- Sevinj NurugiziAzerbaijan ⋆ Author
Born in Baku, Azerbaijan in 1964, Sevinj Nuruguzi has earned her identity as one of the most prominent children's authors in Azerbaijan. Her writing career began relatively late in her adulthood, her first book, Çərpələng [Kite], being published in 2002, and since then she has published close to fifty children's texts in Azerbaijani. A member of both the Azerbaijani Journalists' Union and the Azerbaijani Writer's Union, Nuruguzi takes her writing career seriously, and she works to ground her young readers in Azerbaijani experience through the magic realism of her stories. She garners trust in her readers by paying close attention to detail and reflecting their interests and everyday lives respectfully and accurately.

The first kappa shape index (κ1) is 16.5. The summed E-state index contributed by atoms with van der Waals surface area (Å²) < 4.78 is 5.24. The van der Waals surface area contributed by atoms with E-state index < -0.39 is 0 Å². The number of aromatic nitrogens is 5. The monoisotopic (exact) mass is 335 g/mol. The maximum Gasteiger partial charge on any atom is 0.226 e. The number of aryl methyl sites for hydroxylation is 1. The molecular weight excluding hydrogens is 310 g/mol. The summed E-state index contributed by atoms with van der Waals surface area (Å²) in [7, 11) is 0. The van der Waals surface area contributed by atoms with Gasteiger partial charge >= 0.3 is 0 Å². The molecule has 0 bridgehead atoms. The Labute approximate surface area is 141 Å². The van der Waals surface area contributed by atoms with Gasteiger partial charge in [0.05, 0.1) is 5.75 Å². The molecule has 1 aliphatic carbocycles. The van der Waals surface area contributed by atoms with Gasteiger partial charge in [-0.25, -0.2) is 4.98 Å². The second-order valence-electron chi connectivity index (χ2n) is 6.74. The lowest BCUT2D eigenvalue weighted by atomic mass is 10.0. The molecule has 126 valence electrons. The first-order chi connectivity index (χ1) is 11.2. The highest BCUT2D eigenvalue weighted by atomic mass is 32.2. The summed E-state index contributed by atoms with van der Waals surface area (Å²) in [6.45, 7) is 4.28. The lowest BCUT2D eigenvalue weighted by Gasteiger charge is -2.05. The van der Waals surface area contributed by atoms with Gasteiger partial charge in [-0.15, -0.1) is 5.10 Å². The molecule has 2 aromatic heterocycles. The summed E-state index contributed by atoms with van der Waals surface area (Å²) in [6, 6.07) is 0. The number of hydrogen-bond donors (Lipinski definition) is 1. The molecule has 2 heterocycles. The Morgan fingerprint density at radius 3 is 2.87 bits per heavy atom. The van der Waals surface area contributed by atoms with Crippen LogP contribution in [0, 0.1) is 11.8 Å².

Nuruguzi is dedicated to the role of literature in childhood development, and her work provides relatable yet whimsical stories approachable to readers at various stages of development. She is masterful in her ability to create relatable protagonists, and her young readers can easily relate to the heroes in her stories. Often implementing themes of friendship, loyalty, and the magic of childhood, Nuruguzi develops deep and meaningful relationships with her child readers and manages to spread positive messages without an air of didacticism. Not only does she relate to children through her literature, but she also makes connections with young readers in her everyday life, spending time discussing books in children's libraries and actively participating in children's book festivals. Children's libraries all over the country feature Nuruguzi's poetry, picturebooks, and children's novels, and two of her plays, Revenge and Dolls, have been staged by the State Drama Theatre of Agdam and the State Puppet Theater of Salyan. She also tells stories on her radio program, "Chokhibilmish," which is a well-loved program among Azerbaijani children. Nuruguzi is passionate about developing positive worldviews in her child readers, and she does so by creating magical narratives embedded in the everyday experiences of Azerbaijani children. Over the course of her prolific twelve-year career, Nuruguzi has earned several awards and distinctions. In 2002, the year she began publishing children's literature, she won the Laureate of Tofig Mahmudov Prize for the Azerbaijani Writers' Union Best Work For Children, and she has recently won the Association of New Writers and Artists' National Prize on Culture for Bapbalaca əlifba [Tiny Alphabet]. Her works have also been translated into Russian and English.